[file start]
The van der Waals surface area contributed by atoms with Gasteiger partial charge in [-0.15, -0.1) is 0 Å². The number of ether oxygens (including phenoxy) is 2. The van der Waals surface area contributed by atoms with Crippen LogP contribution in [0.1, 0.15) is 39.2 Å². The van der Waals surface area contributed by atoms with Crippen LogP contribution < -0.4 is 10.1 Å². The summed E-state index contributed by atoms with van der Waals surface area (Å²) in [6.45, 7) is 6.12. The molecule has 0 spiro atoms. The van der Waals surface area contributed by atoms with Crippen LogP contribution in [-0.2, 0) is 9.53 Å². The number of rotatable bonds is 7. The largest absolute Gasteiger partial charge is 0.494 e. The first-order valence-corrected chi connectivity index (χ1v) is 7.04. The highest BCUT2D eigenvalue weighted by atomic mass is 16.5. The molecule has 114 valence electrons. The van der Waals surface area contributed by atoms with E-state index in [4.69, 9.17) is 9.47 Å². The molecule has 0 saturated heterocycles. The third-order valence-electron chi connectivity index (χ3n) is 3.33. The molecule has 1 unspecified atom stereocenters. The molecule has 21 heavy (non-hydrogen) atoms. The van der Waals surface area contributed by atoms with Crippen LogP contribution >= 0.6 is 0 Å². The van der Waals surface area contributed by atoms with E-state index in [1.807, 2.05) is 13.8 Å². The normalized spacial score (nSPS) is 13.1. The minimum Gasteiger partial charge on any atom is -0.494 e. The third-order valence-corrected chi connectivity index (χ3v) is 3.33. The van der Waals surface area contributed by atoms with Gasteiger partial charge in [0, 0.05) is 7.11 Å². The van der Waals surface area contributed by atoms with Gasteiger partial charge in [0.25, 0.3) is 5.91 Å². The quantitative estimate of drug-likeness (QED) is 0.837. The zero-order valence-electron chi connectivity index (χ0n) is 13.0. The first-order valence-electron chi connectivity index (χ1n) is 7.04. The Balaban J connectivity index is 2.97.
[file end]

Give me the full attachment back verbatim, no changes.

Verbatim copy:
The van der Waals surface area contributed by atoms with Gasteiger partial charge in [-0.15, -0.1) is 0 Å². The number of ether oxygens (including phenoxy) is 2. The van der Waals surface area contributed by atoms with Crippen LogP contribution in [0.1, 0.15) is 39.2 Å². The van der Waals surface area contributed by atoms with Crippen LogP contribution < -0.4 is 10.1 Å². The summed E-state index contributed by atoms with van der Waals surface area (Å²) in [6.45, 7) is 6.12. The molecule has 0 spiro atoms. The van der Waals surface area contributed by atoms with Crippen LogP contribution in [-0.2, 0) is 9.53 Å². The number of rotatable bonds is 7. The largest absolute Gasteiger partial charge is 0.494 e. The first-order valence-corrected chi connectivity index (χ1v) is 7.04. The highest BCUT2D eigenvalue weighted by atomic mass is 16.5. The molecule has 114 valence electrons. The van der Waals surface area contributed by atoms with E-state index in [4.69, 9.17) is 9.47 Å². The molecule has 0 saturated heterocycles. The third-order valence-electron chi connectivity index (χ3n) is 3.33. The molecule has 1 unspecified atom stereocenters. The molecule has 21 heavy (non-hydrogen) atoms. The van der Waals surface area contributed by atoms with Crippen LogP contribution >= 0.6 is 0 Å². The van der Waals surface area contributed by atoms with E-state index in [1.807, 2.05) is 13.8 Å². The normalized spacial score (nSPS) is 13.1. The minimum Gasteiger partial charge on any atom is -0.494 e. The third-order valence-corrected chi connectivity index (χ3v) is 3.33. The van der Waals surface area contributed by atoms with Gasteiger partial charge in [0, 0.05) is 7.11 Å². The van der Waals surface area contributed by atoms with Gasteiger partial charge in [0.25, 0.3) is 5.91 Å². The quantitative estimate of drug-likeness (QED) is 0.837. The zero-order valence-electron chi connectivity index (χ0n) is 13.0. The first-order valence-electron chi connectivity index (χ1n) is 7.04. The Balaban J connectivity index is 2.97.